May 2019 Book, TV & Film Roundup

Welcome to the first Roundup of Hazal’s Camera. I’ll try to keep this as a monthly ritual. Let’s dive in.

 

The month of May can only be described as a blessing and a curse. I finalized an intense period of summer courses, followed by an intense period of free time. The North American culture subtly rewrites your DNA and convinces you that you need to be busy all the damn time. So, my free time called for a lot of binge-watching, and it was beautiful.

Let’s start the roundup with books, shall we? I promised myself that I would be reading one book a month. The apple era took this pleasant activity away, and my thesis research gave it back to me. I started with Tom Hanks’ Uncommon Type (2017). It was my every bus read from school or internship. It became my companion when I laid down on the grass. It had many stories that literally pulled you in, and some that didn’t but nonetheless, it is was a nice companion for May.

In the TV zone— I started with Defenders (2017) hoping that I could revisit my love for the series Jessica Jones but definitely loved the plot despite the fact that it mainly revolved around the Iron Fist. Next, I went through a series of emotions watching Jane the Virgin (2014-). It is definitely a cheesy romance show or “telenovela”. I regretted wasting the vast of the plot away all so quickly once I found out that the series was set to finish this year. I honestly loved this show. I guess I am a hopeless romantic, after all.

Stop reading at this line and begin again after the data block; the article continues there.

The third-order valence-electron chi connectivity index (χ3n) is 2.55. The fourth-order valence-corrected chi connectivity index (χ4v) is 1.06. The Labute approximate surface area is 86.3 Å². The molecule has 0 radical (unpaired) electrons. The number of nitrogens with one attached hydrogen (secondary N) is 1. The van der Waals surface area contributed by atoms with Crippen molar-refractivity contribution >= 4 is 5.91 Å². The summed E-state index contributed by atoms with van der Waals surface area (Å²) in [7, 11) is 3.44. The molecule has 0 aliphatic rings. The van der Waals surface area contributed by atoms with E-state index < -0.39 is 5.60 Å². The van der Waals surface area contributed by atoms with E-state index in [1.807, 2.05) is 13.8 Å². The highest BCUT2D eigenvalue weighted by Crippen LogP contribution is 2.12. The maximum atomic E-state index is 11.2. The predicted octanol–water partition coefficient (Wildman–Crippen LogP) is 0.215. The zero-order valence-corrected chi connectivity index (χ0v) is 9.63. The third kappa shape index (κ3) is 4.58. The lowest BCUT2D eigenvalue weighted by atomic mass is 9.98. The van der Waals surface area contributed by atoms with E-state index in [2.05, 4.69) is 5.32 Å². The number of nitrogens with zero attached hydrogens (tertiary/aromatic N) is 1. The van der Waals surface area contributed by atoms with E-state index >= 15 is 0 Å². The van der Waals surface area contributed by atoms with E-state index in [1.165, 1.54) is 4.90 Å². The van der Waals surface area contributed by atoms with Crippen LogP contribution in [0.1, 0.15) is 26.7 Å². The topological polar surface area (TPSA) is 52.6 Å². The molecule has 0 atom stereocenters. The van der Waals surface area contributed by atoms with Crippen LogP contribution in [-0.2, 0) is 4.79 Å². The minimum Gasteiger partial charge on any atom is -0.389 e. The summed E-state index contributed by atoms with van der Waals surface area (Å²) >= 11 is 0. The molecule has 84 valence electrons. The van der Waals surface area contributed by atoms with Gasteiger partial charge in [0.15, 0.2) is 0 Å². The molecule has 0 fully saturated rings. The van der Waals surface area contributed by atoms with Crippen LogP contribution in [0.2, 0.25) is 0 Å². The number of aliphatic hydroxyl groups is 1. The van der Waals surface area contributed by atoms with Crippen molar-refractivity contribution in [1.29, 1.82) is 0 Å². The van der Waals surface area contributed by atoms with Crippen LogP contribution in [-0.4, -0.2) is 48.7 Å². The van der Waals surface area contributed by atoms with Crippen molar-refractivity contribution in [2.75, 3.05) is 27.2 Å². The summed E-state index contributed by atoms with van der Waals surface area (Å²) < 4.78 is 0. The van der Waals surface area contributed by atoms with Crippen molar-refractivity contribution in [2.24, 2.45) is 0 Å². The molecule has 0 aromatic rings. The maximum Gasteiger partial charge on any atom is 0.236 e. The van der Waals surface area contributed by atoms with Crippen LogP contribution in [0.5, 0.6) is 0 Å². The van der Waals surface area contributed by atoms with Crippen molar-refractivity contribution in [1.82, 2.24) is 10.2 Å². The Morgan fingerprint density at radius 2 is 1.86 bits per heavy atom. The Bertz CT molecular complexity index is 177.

None of the film productions really wowed me this month. I watched the live action Aladdin (2019), it had a couple problematic representation patterns. In fact, they weren’t problematic, but rather, clearly wrong. I won’t get into it again in this post, but you can see my full review here. Next, much anticipated (and advertised) Extremely Wicked, Shockingly Evil and Vile (2019). I watched the film on the first day of release. I am one of those young adults who watched Zac Efron in chick flick blockbusters in the past, but his portrayal of Ted Bundy really wowed me. The film did not though, and I will explain why. Finally, I watched what seems to be Jon Favreau’s passion project Chef (2014). Sadly predictable, and an okay movie. Continue reading “May 2019 Book, TV & Film Roundup”